Grassley Urges Agency Not to Weaken Federal Health Research Transparency Rule
WASHINGTON – Sen. Chuck Grassley today urged a key federal agency not to dilute a long-awaited transparency rule that would help disclose financial ties between medical researchers who receive billions of dollars in federal funding and the pharmaceutical industry.
"The public's business ought to be public," Grassley said. "Transparency is a backstop against research that's compromised by doctors' self-interest, to the detriment of consumers. Backsliding on transparency would undermine the good work done in recent years to shine a light on these financial relationships."
Grassley wrote to the Office of Management and Budget in response to a media report that the agency is proposing to weaken transparency rules proposed in May 2010 by the Department of Health and Human Services. According to the article, the Office of Management and Budget is removing the requirement in the proposed rule for a publicly available website that would publish the outside financial interests of researchers funded by taxpayers.
The Department of Health and Human Services includes the National Institutes of Health (NIH), which is the primary means of federal funding of medical research at universities and large medical centers. The President's proposed budget for the National Institutes of Health for 2012 is $32 billion, with about 83 percent dedicated for research around the country.
In 2007, Grassley began looking into whether universities have disclosed their professors' outside financial interests and found several cases indicating that more transparency might be helpful, including:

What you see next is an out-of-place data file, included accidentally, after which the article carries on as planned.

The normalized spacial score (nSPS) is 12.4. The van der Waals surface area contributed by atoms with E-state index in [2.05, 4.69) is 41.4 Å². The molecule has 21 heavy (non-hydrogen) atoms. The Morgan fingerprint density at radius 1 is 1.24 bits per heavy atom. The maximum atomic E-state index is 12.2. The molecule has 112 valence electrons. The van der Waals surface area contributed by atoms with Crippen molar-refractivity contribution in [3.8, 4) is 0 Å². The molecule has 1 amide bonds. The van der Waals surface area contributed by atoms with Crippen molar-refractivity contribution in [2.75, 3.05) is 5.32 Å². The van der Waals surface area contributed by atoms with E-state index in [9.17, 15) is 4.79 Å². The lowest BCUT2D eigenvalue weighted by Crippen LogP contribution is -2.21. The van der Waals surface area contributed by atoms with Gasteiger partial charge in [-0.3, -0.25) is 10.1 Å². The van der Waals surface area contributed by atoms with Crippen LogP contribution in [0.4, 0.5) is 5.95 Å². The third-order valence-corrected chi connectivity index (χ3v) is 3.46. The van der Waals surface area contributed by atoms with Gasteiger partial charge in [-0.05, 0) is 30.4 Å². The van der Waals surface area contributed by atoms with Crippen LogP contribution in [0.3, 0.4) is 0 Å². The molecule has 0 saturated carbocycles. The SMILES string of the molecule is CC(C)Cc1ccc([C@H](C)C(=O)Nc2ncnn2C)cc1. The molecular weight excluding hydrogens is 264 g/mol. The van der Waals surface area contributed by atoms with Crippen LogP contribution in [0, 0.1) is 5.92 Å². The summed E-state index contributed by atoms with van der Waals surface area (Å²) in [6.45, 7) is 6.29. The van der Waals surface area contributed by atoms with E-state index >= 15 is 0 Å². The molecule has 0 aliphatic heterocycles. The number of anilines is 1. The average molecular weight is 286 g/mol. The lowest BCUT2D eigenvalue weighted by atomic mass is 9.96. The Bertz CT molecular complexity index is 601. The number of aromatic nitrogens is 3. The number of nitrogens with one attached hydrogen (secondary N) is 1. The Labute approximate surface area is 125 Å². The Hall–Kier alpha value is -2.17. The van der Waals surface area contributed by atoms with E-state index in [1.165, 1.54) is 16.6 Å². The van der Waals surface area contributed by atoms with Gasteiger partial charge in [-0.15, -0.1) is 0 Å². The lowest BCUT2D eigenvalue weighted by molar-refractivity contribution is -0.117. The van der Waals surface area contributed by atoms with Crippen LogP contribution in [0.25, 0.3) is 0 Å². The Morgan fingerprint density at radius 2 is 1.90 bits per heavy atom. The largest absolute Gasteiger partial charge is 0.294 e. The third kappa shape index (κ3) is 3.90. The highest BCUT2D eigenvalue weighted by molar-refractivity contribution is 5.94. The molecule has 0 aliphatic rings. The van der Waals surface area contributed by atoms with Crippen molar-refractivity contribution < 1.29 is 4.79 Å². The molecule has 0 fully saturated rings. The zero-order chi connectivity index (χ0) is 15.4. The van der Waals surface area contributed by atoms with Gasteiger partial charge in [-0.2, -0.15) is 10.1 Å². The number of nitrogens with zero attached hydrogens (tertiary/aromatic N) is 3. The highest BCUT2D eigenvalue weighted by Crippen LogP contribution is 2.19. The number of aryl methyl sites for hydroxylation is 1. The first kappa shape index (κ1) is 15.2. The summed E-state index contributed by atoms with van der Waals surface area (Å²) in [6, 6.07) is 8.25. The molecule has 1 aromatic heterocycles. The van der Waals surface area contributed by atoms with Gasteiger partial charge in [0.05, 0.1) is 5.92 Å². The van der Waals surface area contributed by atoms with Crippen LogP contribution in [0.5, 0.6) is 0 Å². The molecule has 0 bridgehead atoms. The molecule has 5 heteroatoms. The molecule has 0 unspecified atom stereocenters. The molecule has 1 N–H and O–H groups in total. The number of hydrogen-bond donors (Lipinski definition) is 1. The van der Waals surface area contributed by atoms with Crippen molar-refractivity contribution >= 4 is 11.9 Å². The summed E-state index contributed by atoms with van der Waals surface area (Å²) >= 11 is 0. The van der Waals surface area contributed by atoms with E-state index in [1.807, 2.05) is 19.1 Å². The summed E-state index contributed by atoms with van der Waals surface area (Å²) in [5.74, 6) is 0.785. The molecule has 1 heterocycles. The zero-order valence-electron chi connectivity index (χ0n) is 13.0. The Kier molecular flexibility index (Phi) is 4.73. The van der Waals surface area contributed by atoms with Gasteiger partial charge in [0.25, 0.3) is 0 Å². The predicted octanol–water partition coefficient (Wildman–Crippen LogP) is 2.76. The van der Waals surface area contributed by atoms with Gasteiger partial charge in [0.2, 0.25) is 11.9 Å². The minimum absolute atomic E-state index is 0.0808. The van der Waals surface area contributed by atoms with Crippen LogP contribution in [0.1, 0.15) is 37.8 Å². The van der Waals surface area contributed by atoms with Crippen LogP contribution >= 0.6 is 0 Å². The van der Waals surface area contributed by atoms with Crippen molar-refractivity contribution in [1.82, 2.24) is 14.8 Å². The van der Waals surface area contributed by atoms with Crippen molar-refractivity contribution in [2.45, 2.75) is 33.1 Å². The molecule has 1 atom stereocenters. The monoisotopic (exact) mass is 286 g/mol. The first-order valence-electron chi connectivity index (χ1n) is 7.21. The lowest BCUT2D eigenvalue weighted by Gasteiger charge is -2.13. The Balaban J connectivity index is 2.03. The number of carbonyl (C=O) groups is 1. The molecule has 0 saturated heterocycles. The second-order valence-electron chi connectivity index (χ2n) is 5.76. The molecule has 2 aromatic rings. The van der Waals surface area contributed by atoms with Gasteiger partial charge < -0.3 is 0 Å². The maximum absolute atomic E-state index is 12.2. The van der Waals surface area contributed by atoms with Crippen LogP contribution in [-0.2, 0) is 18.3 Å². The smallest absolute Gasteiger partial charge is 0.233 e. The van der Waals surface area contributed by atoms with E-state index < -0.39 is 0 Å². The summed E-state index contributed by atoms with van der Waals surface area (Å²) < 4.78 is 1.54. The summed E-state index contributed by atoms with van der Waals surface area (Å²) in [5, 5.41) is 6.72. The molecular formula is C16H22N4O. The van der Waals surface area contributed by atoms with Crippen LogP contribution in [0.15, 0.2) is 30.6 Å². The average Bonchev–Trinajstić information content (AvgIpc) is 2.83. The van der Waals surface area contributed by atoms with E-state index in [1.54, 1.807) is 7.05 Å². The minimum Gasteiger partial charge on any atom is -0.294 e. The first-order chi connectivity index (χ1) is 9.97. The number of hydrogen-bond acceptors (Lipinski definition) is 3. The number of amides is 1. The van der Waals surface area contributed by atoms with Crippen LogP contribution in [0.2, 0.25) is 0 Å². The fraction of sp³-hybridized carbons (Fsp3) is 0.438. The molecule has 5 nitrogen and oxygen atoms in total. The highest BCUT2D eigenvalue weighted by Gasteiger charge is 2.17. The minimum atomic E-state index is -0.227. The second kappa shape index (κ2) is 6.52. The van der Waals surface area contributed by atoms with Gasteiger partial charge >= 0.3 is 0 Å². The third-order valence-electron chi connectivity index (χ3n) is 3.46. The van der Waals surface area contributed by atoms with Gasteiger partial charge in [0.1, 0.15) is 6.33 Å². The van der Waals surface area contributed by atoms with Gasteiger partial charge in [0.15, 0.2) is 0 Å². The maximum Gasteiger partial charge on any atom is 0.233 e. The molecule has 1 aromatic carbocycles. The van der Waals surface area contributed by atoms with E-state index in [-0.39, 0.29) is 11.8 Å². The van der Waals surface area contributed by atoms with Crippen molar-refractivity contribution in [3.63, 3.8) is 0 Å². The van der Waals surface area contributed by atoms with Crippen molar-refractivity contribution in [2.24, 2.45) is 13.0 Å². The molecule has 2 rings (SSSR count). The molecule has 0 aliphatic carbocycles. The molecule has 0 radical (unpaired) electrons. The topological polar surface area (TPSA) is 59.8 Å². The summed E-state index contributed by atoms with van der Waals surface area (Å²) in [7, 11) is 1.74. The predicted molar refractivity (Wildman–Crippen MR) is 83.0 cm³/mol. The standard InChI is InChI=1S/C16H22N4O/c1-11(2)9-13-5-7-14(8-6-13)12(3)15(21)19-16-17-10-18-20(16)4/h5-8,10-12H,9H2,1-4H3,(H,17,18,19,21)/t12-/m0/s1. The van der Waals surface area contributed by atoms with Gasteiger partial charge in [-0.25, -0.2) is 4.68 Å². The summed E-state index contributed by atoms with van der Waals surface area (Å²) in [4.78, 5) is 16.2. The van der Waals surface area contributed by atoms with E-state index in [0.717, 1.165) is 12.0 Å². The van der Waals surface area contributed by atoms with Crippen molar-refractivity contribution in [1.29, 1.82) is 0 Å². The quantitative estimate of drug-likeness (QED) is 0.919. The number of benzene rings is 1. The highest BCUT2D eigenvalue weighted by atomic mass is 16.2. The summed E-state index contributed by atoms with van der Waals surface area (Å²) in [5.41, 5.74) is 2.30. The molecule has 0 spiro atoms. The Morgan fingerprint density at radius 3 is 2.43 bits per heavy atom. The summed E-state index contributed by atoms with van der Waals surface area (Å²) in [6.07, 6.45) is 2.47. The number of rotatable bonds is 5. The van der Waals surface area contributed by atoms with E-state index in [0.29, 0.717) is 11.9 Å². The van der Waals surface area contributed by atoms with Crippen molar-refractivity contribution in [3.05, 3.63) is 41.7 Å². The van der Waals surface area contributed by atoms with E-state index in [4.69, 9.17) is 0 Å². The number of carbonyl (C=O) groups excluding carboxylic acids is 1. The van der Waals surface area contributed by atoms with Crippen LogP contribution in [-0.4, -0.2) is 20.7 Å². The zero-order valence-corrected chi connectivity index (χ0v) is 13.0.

- The chair of the Psychiatry Department at Emory University failed to report hundreds of thousands of dollars in payments from a pharmaceutical company while researching that same company's drugs with an NIH grant. The Health and Human Services Office of the Inspector General is now investigating the matter.
- The chair of the Psychiatry Department at Stanford University received an NIH grant to study a drug while partially owning a company that was seeking Food and Drug Administration approval of said drug. He was later removed from the grant.
- Three psychiatrists at Harvard University failed to report almost a million dollars each in outside income while heading up several NIH grants. Harvard released a report on the matter, and a briefing has been scheduled with Grassley's office.
Also, the Inspector General for the Department of Health and Human Services concluded that the NIH doesn't adequately monitor its outside grants for conflicts of interest.
A law enacted last year through Grassley and Sen. Herb Kohl will require public disclosure of drug company and medical device manufacturer payments to doctors, starting in March 2013.
The rule proposed for NIH grants would require the research institutions to determine potential conflicts of interest grant by grant, such as whether the doctor owns shares in a company that could cause bias in his or her federally funded research. The details would have to be posted online for public access. The Office of Management and Budget is proposing to eliminate the online requirement, according to a media article.
"If the online requirement is gone, it will be much harder for the public to see and use this information," Grassley said. "Without public scrutiny, we'd lose a valuable layer of oversight."
The text of Grassley's letter is available here.